Olympics protest rule- Key Facts

With the players across the globe taking the knee the Olympic rule has always banned such demonstrations at the Games and this has been a hot topic debated for decades.


Key Points

  • The Olympics have always portrayed themselves as a non-political entity that brings together countries on the basis of sports and unity. Hence propaganda at the Games is banned.
  • American sprinters John Carlos and Tommie Smith raised their black-gloved fists while their national anthem played at the Mexico City Olympics in the year 1968. They were eventually sent home from the Olympics for and were ostracized for their protest. Only in the year 2019 did the U.S. Olympic Committee inducted them in its hall of fame.
  • Rule 50 of the IOC charter states that any kind of political, religious or racial demonstration or propaganda is banned at the Olympics.
  • A few months ago, with mounting pressure IOC decide to remove the rule, tweaking it and demonstrations would be allowed but only prior to the start of competitions and not on the podium.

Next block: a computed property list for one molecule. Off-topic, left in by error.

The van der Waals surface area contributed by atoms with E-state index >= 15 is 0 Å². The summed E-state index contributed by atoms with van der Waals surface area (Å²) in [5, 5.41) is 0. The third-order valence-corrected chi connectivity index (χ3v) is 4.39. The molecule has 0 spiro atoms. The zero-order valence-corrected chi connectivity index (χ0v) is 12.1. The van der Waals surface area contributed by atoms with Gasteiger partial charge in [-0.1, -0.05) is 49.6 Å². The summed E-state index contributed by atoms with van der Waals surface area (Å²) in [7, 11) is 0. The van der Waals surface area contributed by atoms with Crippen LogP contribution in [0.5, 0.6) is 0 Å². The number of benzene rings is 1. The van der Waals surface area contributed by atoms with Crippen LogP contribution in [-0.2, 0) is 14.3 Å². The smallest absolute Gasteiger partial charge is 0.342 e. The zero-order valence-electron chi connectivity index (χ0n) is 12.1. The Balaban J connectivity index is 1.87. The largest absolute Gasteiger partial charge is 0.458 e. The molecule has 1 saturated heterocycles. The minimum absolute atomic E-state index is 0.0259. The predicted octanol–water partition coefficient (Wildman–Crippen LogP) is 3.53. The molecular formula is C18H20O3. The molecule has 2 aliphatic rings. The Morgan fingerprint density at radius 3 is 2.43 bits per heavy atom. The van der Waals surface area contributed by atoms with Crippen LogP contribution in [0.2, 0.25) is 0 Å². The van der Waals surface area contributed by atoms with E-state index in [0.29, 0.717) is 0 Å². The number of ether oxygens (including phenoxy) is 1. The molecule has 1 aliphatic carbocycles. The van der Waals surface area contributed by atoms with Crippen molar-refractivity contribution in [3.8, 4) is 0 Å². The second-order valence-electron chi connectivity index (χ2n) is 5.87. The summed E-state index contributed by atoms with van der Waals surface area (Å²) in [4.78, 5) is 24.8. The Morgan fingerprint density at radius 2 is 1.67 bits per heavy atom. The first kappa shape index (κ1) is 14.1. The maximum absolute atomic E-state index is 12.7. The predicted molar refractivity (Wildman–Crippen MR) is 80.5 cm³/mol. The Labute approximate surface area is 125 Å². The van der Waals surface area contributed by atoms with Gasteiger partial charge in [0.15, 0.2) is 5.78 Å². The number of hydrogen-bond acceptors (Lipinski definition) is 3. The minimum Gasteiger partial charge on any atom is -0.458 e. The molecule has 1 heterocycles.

• In the year 2019 at the medals stands of the Pan-American Games Gwen Berry, US hammer thrower raised her fist and fencer Race Imboden took a knee. They both received letters from the U.S. Olympic and Paralympics Committee and were put on a yearlong probation. With the activism that followed after the killing of George Floyd in the USA the US Olympic committee decided no to sanction athletes who violated Rule 50. This put pressure on the IOC and they eventually had to tweak the rule just a few weeks before the commencements of the Tokyo 2020 Olympics.


About Tokyo 2020

Tokyo 2020 Olympics is being hosted at Tokyo, Japan. It starts on 23rd July, 2021 and will commence on 8th August.






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